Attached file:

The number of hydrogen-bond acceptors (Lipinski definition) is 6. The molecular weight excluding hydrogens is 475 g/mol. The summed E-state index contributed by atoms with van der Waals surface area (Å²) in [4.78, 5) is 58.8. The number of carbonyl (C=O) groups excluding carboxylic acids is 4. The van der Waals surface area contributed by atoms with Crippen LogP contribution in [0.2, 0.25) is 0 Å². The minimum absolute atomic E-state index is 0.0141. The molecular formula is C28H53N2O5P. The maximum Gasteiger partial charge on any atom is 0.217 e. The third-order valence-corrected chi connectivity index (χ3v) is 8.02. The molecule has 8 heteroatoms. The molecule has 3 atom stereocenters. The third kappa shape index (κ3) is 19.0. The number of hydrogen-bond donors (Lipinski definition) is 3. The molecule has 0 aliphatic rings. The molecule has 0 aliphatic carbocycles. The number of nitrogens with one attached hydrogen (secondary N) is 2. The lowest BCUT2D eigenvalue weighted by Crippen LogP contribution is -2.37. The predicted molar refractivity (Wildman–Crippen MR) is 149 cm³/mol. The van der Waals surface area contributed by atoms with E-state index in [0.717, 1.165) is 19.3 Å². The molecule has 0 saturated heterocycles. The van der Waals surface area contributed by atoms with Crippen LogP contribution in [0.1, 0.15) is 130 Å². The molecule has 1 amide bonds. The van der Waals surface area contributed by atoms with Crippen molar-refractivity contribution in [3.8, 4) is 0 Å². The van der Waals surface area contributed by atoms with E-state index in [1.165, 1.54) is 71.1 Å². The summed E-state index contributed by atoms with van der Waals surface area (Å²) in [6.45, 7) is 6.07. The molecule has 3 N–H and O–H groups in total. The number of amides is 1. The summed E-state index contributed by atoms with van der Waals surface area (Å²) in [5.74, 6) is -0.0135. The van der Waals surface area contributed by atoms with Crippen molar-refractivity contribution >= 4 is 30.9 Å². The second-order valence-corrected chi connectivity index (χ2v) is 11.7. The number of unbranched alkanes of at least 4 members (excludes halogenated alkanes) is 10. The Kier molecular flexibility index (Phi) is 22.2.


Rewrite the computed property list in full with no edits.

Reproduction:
The number of hydrogen-bond acceptors (Lipinski definition) is 6. The molecular weight excluding hydrogens is 475 g/mol. The summed E-state index contributed by atoms with van der Waals surface area (Å²) in [4.78, 5) is 58.8. The number of carbonyl (C=O) groups excluding carboxylic acids is 4. The van der Waals surface area contributed by atoms with Crippen LogP contribution in [0.2, 0.25) is 0 Å². The minimum absolute atomic E-state index is 0.0141. The molecular formula is C28H53N2O5P. The maximum Gasteiger partial charge on any atom is 0.217 e. The third-order valence-corrected chi connectivity index (χ3v) is 8.02. The molecule has 8 heteroatoms. The molecule has 3 atom stereocenters. The third kappa shape index (κ3) is 19.0. The number of hydrogen-bond donors (Lipinski definition) is 3. The molecule has 0 aliphatic rings. The molecule has 0 aliphatic carbocycles. The number of nitrogens with one attached hydrogen (secondary N) is 2. The lowest BCUT2D eigenvalue weighted by Crippen LogP contribution is -2.37. The predicted molar refractivity (Wildman–Crippen MR) is 149 cm³/mol. The van der Waals surface area contributed by atoms with E-state index in [0.717, 1.165) is 19.3 Å². The molecule has 0 saturated heterocycles. The van der Waals surface area contributed by atoms with Crippen LogP contribution in [0.1, 0.15) is 130 Å². The molecule has 1 amide bonds. The van der Waals surface area contributed by atoms with Crippen molar-refractivity contribution in [3.8, 4) is 0 Å². The van der Waals surface area contributed by atoms with E-state index in [1.165, 1.54) is 71.1 Å². The summed E-state index contributed by atoms with van der Waals surface area (Å²) in [6.45, 7) is 6.07. The molecule has 3 N–H and O–H groups in total. The number of amides is 1. The summed E-state index contributed by atoms with van der Waals surface area (Å²) in [5.74, 6) is -0.0135. The van der Waals surface area contributed by atoms with Crippen molar-refractivity contribution >= 4 is 30.9 Å². The second-order valence-corrected chi connectivity index (χ2v) is 11.7. The number of unbranched alkanes of at least 4 members (excludes halogenated alkanes) is 10. The Kier molecular flexibility index (Phi) is 22.2.